After dropping their last two at home, the Caps headed up to Toronto in hopes of snapping the skid at two - some new-look lines in place and a guy in their lineup who is pretty familiar with the confines of Air Canada Centre. And after a couple of games that saw them fall behind early and struggle to get anything going, this was the strong road game the Caps needed to hopefully get back on track... even if it did ultimately end in a shootout loss.
Ten more notes on the game:
- Coming into tonight's game, the Caps and Leafs were among the League's worst in terms of giving up shots, with the Caps averaging 34.9 shots-against per game and Toronto a robust 35.5 shots-against per game. Considering that Washington has at least provided a fair number of shots of their own, as well, it's not surprising that if one team was going to have the upper-hand in that department it would be the Caps - and they did, and then some, peppering James Reimer with 50 shots by the end of the game while ceding just 28. In case you're keeping track, the Caps have given up 30 SA in all but three games prior to tonight
- Further to that point, only one forward finished with a CF% on the wrong side of 50% tonight, and that was Tom Wilson (who was well below 50%, but also had a very small sample size to draw from with just about 5 minutes of ice time). Sure, it was against a team that makes the Caps' puck possession struggles look like a drop in the bucket, but still...
- After sticking with the same forward trios for the last few weeks (despite a largely ineffective second line) two straight disappointing losses inspired coach Adam Oates to change things up a bit up front, with former Leaf Mikhail Grabovski switching places with Brooks Laich on the second line and Martin Erat taking Eric Fehr's seat in the pressbox. And while the new lines didn't result in an explosive offense for the Caps tonight, they did look slightly more balanced than before and both the second and third lines generated their fair share of chances.
- The Caps have a pretty potent power play, but the Leafs aren't far behind - and no one is better on home ice with the extra man than Toronto, who pace the League in that department with an amazing 30% rate in front of their home crowd. They showed that with another goal on the power play tonight, a nice deflection in front by David Clarkson on which Braden Holtby had no chance (although considering the Caps' strong penalty-killing unit has actually been better on the road than at home, my money would've been on a stalemate).
- Between Alex Ovechkin and Phil Kessel, among others, matchups between these two teams never lack for firepower... but tonight it was the goalies earning the spotlight, with Braden Holtby making several huge saves for his team (particularly early on) and James Reimer blanking the Caps through almost 55 minutes in his own right despite facing 36 shots in just the final forty minutes. A great goaltender's duel, somewhat dampened by going to a shootout and yet somehow fitting, with Reimer proving just a little better on this night.
- One of the main points of discussion leading up to tonight's game was the return to Toronto of Grabovski, who left the Leafs under less-than-harmonious circumstances (to put it mildly). He certainly seemed pumped to face his old teammates, and set up some nice plays with his new linemates, but the biggest moment of the night for him was a scary one that saw him get clipped by Clarkson's skate up near the eye. 20 stitches and several minutes later he was back out on the ice... but that's probably not the way he was planning on celebrating this reunion.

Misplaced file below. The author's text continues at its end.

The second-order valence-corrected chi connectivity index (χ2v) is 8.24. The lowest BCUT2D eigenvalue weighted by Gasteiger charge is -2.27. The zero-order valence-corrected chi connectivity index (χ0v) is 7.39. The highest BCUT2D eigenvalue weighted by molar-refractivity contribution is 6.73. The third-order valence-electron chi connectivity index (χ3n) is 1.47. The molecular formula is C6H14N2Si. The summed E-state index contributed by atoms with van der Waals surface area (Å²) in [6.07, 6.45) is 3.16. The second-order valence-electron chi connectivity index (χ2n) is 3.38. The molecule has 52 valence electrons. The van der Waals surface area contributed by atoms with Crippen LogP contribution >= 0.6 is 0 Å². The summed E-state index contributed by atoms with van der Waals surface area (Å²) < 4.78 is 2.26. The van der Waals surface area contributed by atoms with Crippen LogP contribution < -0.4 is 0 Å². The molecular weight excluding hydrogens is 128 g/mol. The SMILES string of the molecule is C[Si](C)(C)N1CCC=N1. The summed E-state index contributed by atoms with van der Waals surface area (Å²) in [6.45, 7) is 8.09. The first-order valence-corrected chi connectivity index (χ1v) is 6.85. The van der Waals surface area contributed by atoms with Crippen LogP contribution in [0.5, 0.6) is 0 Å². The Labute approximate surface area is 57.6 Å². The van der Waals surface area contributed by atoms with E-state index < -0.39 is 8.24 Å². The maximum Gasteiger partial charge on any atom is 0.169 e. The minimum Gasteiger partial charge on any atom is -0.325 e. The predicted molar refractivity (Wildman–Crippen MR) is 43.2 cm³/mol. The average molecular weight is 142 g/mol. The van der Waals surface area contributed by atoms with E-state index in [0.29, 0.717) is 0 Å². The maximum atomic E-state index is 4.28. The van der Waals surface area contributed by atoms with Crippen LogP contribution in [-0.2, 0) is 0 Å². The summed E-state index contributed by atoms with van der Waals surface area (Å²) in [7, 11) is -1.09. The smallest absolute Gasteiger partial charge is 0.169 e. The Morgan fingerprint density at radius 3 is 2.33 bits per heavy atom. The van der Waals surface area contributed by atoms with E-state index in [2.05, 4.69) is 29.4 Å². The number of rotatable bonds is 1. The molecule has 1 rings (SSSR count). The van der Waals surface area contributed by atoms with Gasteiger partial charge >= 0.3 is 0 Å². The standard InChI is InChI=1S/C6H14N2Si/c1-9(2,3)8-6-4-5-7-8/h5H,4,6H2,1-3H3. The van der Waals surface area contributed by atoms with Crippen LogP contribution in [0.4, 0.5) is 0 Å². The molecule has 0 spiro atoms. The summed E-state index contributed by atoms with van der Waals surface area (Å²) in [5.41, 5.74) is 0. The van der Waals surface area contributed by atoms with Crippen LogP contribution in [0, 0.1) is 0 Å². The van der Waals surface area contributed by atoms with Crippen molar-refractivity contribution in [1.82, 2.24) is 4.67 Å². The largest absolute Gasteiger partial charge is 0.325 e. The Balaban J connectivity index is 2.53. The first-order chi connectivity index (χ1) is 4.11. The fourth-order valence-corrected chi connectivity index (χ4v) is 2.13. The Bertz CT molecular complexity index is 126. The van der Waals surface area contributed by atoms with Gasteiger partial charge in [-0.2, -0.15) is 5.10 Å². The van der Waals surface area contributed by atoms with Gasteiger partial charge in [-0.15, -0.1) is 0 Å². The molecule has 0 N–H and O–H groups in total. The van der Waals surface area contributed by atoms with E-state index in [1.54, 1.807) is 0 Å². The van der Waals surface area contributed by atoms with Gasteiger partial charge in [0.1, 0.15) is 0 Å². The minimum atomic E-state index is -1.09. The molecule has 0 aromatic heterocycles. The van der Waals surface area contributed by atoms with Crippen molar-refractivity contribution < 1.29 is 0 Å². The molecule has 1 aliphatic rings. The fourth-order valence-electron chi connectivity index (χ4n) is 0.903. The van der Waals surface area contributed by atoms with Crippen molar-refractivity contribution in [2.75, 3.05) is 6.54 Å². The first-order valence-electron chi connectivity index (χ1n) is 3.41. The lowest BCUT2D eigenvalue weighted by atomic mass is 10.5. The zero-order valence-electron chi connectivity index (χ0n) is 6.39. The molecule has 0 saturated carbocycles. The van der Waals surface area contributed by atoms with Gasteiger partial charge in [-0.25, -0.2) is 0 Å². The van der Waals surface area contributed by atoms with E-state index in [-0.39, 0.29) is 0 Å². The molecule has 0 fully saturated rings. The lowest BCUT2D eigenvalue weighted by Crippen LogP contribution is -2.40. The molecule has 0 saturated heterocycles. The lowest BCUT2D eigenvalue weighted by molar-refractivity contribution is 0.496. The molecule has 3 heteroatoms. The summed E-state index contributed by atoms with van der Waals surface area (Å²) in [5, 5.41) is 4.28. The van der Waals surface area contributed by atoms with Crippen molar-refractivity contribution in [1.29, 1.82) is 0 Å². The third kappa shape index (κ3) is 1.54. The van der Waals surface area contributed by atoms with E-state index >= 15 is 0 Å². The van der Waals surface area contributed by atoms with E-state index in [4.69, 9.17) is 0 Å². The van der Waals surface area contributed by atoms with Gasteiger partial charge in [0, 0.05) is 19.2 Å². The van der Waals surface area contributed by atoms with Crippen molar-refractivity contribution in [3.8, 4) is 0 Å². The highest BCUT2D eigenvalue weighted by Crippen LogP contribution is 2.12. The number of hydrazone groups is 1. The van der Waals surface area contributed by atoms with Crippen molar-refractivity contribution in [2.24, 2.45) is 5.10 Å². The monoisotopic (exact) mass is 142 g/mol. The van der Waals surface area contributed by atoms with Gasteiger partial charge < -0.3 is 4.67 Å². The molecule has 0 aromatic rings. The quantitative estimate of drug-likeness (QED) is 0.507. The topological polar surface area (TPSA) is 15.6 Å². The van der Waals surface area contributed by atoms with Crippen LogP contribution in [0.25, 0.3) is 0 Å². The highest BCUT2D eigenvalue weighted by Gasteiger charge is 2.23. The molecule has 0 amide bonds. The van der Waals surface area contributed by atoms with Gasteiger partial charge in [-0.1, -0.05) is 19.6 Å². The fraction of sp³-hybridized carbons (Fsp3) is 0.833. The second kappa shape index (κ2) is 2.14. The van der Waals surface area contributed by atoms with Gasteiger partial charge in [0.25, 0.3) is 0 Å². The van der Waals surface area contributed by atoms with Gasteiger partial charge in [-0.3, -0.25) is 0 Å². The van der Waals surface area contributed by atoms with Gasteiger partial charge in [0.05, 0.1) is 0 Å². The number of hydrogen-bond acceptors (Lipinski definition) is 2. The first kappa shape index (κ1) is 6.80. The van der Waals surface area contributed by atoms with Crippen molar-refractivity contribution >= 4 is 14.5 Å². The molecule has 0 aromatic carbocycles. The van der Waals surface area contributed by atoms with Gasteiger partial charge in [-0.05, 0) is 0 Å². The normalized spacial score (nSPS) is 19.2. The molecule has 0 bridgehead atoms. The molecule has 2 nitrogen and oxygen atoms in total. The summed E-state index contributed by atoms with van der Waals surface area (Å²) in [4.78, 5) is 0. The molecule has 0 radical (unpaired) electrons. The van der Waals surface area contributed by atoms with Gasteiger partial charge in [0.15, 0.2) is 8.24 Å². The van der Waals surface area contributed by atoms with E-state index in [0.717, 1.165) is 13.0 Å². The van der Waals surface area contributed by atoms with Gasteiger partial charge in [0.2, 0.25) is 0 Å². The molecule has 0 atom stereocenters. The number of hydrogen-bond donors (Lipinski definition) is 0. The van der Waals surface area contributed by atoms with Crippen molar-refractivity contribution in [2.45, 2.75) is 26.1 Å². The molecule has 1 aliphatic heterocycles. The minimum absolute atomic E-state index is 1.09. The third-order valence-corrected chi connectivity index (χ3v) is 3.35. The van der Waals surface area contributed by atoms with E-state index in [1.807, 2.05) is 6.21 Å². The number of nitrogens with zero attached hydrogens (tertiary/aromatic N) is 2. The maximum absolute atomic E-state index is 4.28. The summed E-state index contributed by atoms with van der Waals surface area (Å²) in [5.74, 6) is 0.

- It's no secret that the Caps have struggled early in games, ceding a whopping 24 goals in the opening frame prior to tonight (among the most in the NHL) and falling behind early in two straight games that ultimately fell into the loss column. So to see the Caps not only get out of the first period unscathed but look awake and focused in the process was a nice change of pace to be sure.
- Alex Ovechkin has a knack for stepping onto the biggest stages and putting on shows, and he loves playing Toronto - in fact, only four teams have felt Ovechkin's wrath more than the Leafs, with 25 goals in 30 games. Well, make that 26 in 31, thanks to a nice airborne pass up ice by Mike Green (who looked like he was going to get that first goal tonight and had a great game). Ovechkin was able to settle the puck just in time to fire it past Reimer and tie up the game late in the third. Ladies and gentlemen, your first 20-goal scorer of the season... in Game #24. Wowza.
- The Caps didn't have a ton of power play chances tonight, but the ones they did have went awry - something which probably wasn't helped by losing all but two of the nine draws they took with the extra man. We've seen how potent the power play can be when it can get set up and control the puck early, but if they have to constantly reenter the zone and set up again, they have issues, and that's what was happening with every lost draw. And it was part of a larger trend throughout the night, as they won just around 40% of their faceoffs. The only Cap who won more than he lost? Grabovski.
- Last year the Caps went 32 games before having to participate in the shootout, and then only twice more after that. In 24 games this season, they've more than doubled that amount, with tonight's appearance their seventh on the year...and just their second loss. Strange choice to throw Troy Brouwer out there on the deciding turn, but I'm sure Oates had his reasons. Probably.
Win or lose, nothing heals wounds and restores a bit of confidence like a strong, tightly-defended road game. And while the win would have been nice, the Caps can head home knowing they played a good game (and gained an important point in the standings, with the Penguins falling to Montreal in regulation) - and get a few days off to get ready for their pre-Thanksgiving date with Ottawa back in DC.